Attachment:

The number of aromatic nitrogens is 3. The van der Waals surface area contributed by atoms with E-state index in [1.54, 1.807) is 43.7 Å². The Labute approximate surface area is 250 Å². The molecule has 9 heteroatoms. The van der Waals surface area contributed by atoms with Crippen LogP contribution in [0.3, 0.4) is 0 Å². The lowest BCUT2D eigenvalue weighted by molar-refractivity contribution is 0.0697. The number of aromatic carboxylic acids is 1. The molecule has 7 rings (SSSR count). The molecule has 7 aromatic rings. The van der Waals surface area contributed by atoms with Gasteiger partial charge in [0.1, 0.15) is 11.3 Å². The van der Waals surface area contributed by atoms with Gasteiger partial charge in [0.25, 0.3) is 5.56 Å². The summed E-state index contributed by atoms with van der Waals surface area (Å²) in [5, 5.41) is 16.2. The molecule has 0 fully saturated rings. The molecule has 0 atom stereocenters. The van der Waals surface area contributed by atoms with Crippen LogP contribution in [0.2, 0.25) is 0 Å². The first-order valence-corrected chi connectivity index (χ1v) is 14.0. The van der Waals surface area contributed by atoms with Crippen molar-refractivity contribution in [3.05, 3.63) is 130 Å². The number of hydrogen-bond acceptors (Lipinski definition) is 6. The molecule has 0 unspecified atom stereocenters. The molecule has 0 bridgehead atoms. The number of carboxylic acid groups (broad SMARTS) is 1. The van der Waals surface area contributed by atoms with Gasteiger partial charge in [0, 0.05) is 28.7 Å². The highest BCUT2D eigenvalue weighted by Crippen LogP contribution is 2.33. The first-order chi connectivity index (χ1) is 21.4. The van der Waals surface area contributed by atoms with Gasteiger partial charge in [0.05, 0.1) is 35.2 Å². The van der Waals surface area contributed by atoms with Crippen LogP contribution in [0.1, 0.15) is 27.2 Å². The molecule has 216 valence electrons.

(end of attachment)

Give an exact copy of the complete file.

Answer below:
The number of aromatic nitrogens is 3. The van der Waals surface area contributed by atoms with E-state index in [1.54, 1.807) is 43.7 Å². The Labute approximate surface area is 250 Å². The molecule has 9 heteroatoms. The van der Waals surface area contributed by atoms with Crippen LogP contribution in [0.3, 0.4) is 0 Å². The lowest BCUT2D eigenvalue weighted by molar-refractivity contribution is 0.0697. The number of aromatic carboxylic acids is 1. The molecule has 7 rings (SSSR count). The molecule has 7 aromatic rings. The van der Waals surface area contributed by atoms with Gasteiger partial charge in [0.1, 0.15) is 11.3 Å². The van der Waals surface area contributed by atoms with Gasteiger partial charge in [0.25, 0.3) is 5.56 Å². The summed E-state index contributed by atoms with van der Waals surface area (Å²) in [5, 5.41) is 16.2. The molecule has 0 fully saturated rings. The molecule has 0 atom stereocenters. The van der Waals surface area contributed by atoms with Crippen LogP contribution in [0.2, 0.25) is 0 Å². The first-order valence-corrected chi connectivity index (χ1v) is 14.0. The van der Waals surface area contributed by atoms with Crippen molar-refractivity contribution in [3.05, 3.63) is 130 Å². The number of hydrogen-bond acceptors (Lipinski definition) is 6. The molecule has 0 unspecified atom stereocenters. The molecule has 0 bridgehead atoms. The number of carboxylic acid groups (broad SMARTS) is 1. The van der Waals surface area contributed by atoms with Gasteiger partial charge in [0, 0.05) is 28.7 Å². The highest BCUT2D eigenvalue weighted by Crippen LogP contribution is 2.33. The first-order chi connectivity index (χ1) is 21.4. The van der Waals surface area contributed by atoms with Gasteiger partial charge in [0.05, 0.1) is 35.2 Å². The van der Waals surface area contributed by atoms with Crippen LogP contribution in [0.1, 0.15) is 27.2 Å². The molecule has 216 valence electrons.